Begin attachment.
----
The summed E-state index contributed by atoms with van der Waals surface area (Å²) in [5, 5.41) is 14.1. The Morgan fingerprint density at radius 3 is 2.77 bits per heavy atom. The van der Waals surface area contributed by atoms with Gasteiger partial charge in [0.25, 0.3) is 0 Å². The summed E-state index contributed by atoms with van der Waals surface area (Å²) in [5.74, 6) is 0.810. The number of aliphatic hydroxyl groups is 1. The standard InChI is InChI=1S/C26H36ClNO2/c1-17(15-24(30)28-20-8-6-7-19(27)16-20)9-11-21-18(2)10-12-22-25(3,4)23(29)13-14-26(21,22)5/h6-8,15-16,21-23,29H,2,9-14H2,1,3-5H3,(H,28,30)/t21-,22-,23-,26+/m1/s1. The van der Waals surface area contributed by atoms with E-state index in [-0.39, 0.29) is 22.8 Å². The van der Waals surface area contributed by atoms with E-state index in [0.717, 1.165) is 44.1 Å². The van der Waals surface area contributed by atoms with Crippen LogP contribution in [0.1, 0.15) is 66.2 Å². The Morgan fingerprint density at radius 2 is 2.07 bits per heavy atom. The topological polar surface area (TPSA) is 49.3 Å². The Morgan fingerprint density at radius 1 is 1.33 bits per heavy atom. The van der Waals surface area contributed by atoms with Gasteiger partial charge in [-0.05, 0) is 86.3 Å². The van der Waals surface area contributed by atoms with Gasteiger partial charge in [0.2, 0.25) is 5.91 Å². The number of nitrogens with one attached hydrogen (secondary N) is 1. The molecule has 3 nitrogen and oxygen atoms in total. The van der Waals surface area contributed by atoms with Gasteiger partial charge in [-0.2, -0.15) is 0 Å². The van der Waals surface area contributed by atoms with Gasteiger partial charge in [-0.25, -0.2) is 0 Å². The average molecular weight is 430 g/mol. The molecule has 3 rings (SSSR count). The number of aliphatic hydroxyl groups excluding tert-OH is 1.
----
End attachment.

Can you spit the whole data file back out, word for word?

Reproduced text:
The summed E-state index contributed by atoms with van der Waals surface area (Å²) in [5, 5.41) is 14.1. The Morgan fingerprint density at radius 3 is 2.77 bits per heavy atom. The van der Waals surface area contributed by atoms with Gasteiger partial charge in [0.25, 0.3) is 0 Å². The summed E-state index contributed by atoms with van der Waals surface area (Å²) in [5.74, 6) is 0.810. The number of aliphatic hydroxyl groups is 1. The standard InChI is InChI=1S/C26H36ClNO2/c1-17(15-24(30)28-20-8-6-7-19(27)16-20)9-11-21-18(2)10-12-22-25(3,4)23(29)13-14-26(21,22)5/h6-8,15-16,21-23,29H,2,9-14H2,1,3-5H3,(H,28,30)/t21-,22-,23-,26+/m1/s1. The van der Waals surface area contributed by atoms with E-state index in [-0.39, 0.29) is 22.8 Å². The van der Waals surface area contributed by atoms with E-state index in [0.717, 1.165) is 44.1 Å². The van der Waals surface area contributed by atoms with Crippen LogP contribution in [0.1, 0.15) is 66.2 Å². The Morgan fingerprint density at radius 2 is 2.07 bits per heavy atom. The topological polar surface area (TPSA) is 49.3 Å². The Morgan fingerprint density at radius 1 is 1.33 bits per heavy atom. The van der Waals surface area contributed by atoms with Gasteiger partial charge in [-0.05, 0) is 86.3 Å². The van der Waals surface area contributed by atoms with Gasteiger partial charge in [0.2, 0.25) is 5.91 Å². The number of nitrogens with one attached hydrogen (secondary N) is 1. The molecule has 3 nitrogen and oxygen atoms in total. The van der Waals surface area contributed by atoms with Gasteiger partial charge in [-0.2, -0.15) is 0 Å². The van der Waals surface area contributed by atoms with Gasteiger partial charge in [-0.25, -0.2) is 0 Å². The average molecular weight is 430 g/mol. The molecule has 3 rings (SSSR count). The number of aliphatic hydroxyl groups excluding tert-OH is 1.